The first is that an operating surplus should not be confused with a pile of ready cash. As with any set of business accounts, a number of non-cash items – such as depreciation and the retained profits of SOEs – need to be taken out of the Crown accounts to arrive at an accurate figure for the sum available for new core Crown expenditure.
The operating surplus also includes commitments to capital spending. So while it is true that our revenue streams more than cover our costs, we are also investing in the future, through capital spending and through strengthening our financial position to meet future expenditure pressures. These commitments include:
net purchase of physical assets including major investments in roading;
net increases in advances (chiefly student loans);
net purchase of investments (including hospitals and housing); and
purchase of marketable securities and deposits by the New Zealand Superannuation Fund.
These have accounted for the bulk of recent operating surpluses. For example, in the 2003-2004 financial year, the operating balance was $7.4 billion, but this was reduced to $520 million of net cash flow from core operating and investing activity.
So those who advocate use of the surplus for their own pet project (be it a tax cut or increased expenditure on health or law and order) need to indicate which part of the capital or operating budget should be forfeited to pay for it.
The second aspect of the Budget Policy Statement that needs to be understood is that there are important cyclical elements that underlie the current trends in revenue and expenditure. To cite the obvious example, company tax receipts fluctuate across the business cycle and are notoriously hard to forecast. Simple prudence tells us that we cannot base important long-term decisions on what is happening at either extreme of the cycle. Businesses come to grief from time to time when they mistake a cyclical movement for a steady trend. That is not something we can afford to risk in government.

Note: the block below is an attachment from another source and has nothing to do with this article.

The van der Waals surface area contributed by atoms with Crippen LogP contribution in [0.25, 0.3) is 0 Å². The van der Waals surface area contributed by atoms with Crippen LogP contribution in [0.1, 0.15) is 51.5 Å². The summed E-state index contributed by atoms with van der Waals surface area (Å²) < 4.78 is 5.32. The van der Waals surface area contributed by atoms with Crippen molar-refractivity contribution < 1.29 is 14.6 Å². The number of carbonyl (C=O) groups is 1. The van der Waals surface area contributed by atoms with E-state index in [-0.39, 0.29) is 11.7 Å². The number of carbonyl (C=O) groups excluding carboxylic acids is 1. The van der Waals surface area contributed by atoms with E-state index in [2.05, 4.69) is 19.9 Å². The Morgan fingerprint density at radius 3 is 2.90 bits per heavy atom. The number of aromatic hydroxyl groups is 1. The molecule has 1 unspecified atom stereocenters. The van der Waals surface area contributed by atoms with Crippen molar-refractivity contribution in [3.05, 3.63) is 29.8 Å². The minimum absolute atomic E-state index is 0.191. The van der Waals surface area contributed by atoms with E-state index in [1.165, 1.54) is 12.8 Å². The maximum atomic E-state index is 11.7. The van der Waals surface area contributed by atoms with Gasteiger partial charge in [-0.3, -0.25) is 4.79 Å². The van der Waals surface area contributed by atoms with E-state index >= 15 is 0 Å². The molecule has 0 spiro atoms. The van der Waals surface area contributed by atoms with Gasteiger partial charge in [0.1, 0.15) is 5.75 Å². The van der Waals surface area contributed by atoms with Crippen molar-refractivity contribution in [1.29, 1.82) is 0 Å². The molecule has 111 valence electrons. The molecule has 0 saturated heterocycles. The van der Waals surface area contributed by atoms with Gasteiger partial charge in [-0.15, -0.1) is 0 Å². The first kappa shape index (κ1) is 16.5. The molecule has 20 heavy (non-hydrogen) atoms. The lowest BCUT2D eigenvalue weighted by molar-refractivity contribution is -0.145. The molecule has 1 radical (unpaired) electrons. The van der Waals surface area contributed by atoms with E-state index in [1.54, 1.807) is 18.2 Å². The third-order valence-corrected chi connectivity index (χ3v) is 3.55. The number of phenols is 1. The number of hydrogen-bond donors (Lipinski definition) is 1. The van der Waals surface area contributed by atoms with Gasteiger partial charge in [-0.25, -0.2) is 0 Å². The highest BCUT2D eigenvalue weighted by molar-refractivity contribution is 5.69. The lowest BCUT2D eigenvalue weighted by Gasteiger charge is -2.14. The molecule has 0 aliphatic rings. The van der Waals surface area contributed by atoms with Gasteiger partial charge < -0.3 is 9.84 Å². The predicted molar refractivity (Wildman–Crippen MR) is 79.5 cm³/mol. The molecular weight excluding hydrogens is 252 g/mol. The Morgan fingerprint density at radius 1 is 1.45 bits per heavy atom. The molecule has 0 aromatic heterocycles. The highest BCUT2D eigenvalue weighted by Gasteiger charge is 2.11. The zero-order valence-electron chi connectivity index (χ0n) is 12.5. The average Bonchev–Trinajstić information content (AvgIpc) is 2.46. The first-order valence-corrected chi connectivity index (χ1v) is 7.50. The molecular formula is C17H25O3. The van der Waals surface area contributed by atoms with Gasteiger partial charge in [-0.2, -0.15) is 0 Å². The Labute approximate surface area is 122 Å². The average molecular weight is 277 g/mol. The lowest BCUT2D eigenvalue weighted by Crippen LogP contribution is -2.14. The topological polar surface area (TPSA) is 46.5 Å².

Thirdly, it needs to be understood that fiscal forecasts are predictions of what will happen. They are not normative descriptions of what should happen. The growth path of some areas of government expenditure is clearly unsustainable. Health expenditure has been growing at something like 4 per cent per annum in real terms, even after the impact of population aging has been taken out of the equation.
This is a worldwide phenomenon, so it is not unique to New Zealand. However, simple mathematics tells us this cannot go on indefinitely, otherwise the entire economy will consist of nothing but the health system.
My government – like many others in the developed world – is seeking ways to change the cost structure of health care so that it remains affordable in the long term.
All of this supports a cautious approach to revenue and expenditure, rather than the enthusiasm for profligacy that a healthy operating surplus seems to engender.
We need to ponder what the impact of a loose fiscal stance would be, given that the economy is already running close to capacity. To see a recent example, we need look no further than the National government’s tax cut package of the late 1990s.
In that instance, looser fiscal policy led to a tightening of monetary policy in order to control inflationary pressures. That left the economy weaker, and constrained the government’s options at the time of the Asian financial crisis.
Those who are advocating looser fiscal policy today need to show how such a move would create any more traction on the real drivers of economic growth. Would it increase the productivity of the workforce? Would it reduce the cost of capital to businesses? Would it increase investment in technology?
The answer to all these questions, I would argue, is: no.
Loose fiscal policy is a kind of ‘boy racer’ approach to better performance. The engine revs faster, the wheels spin, and there is a pungent aroma of burning rubber; but in reality we are just going round in circles.
The approach my government has taken, and will continue to take, is considerably less sexy. Nevertheless, it is our commitment to stable, predictable, long-term fiscal management that has underpinned economic growth for these past five years. That same approach (alongside careful investment in growing the productive capacity of the economy) promises to extend that run of good performances into an established trend of higher growth.